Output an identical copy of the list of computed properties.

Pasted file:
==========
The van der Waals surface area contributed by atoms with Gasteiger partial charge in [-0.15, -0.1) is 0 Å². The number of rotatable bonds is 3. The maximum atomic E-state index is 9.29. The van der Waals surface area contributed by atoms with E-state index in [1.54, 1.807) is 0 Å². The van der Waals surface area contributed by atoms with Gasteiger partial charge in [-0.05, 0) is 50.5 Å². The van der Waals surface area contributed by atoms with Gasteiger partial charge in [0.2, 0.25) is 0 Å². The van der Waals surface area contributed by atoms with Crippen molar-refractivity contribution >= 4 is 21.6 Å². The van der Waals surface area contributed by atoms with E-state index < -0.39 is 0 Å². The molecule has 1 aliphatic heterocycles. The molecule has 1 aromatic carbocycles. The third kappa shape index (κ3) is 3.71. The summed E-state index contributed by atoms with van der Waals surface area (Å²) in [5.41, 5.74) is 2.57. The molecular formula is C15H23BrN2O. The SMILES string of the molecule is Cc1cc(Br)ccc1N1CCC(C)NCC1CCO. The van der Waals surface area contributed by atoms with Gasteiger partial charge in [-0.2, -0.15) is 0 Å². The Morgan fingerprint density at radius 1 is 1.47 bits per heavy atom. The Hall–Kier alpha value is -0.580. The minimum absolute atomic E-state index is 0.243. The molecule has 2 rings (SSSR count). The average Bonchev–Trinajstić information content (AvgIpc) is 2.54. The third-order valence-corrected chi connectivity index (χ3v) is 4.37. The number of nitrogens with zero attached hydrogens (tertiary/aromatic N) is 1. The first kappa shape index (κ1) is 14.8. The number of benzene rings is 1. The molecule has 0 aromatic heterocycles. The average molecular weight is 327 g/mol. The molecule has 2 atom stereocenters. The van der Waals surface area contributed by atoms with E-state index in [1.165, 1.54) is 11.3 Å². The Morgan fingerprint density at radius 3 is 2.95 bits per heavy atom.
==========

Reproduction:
The van der Waals surface area contributed by atoms with Gasteiger partial charge in [-0.15, -0.1) is 0 Å². The number of rotatable bonds is 3. The maximum atomic E-state index is 9.29. The van der Waals surface area contributed by atoms with E-state index in [1.54, 1.807) is 0 Å². The van der Waals surface area contributed by atoms with Gasteiger partial charge in [-0.05, 0) is 50.5 Å². The van der Waals surface area contributed by atoms with Gasteiger partial charge in [0.2, 0.25) is 0 Å². The van der Waals surface area contributed by atoms with Crippen molar-refractivity contribution >= 4 is 21.6 Å². The van der Waals surface area contributed by atoms with E-state index < -0.39 is 0 Å². The molecule has 1 aliphatic heterocycles. The molecule has 1 aromatic carbocycles. The third kappa shape index (κ3) is 3.71. The summed E-state index contributed by atoms with van der Waals surface area (Å²) in [5.41, 5.74) is 2.57. The molecular formula is C15H23BrN2O. The SMILES string of the molecule is Cc1cc(Br)ccc1N1CCC(C)NCC1CCO. The van der Waals surface area contributed by atoms with Gasteiger partial charge in [-0.2, -0.15) is 0 Å². The Morgan fingerprint density at radius 1 is 1.47 bits per heavy atom. The Hall–Kier alpha value is -0.580. The minimum absolute atomic E-state index is 0.243. The molecule has 2 rings (SSSR count). The average Bonchev–Trinajstić information content (AvgIpc) is 2.54. The third-order valence-corrected chi connectivity index (χ3v) is 4.37. The number of nitrogens with zero attached hydrogens (tertiary/aromatic N) is 1. The first kappa shape index (κ1) is 14.8. The number of benzene rings is 1. The molecule has 0 aromatic heterocycles. The average molecular weight is 327 g/mol. The molecule has 2 atom stereocenters. The van der Waals surface area contributed by atoms with E-state index in [1.165, 1.54) is 11.3 Å². The Morgan fingerprint density at radius 3 is 2.95 bits per heavy atom.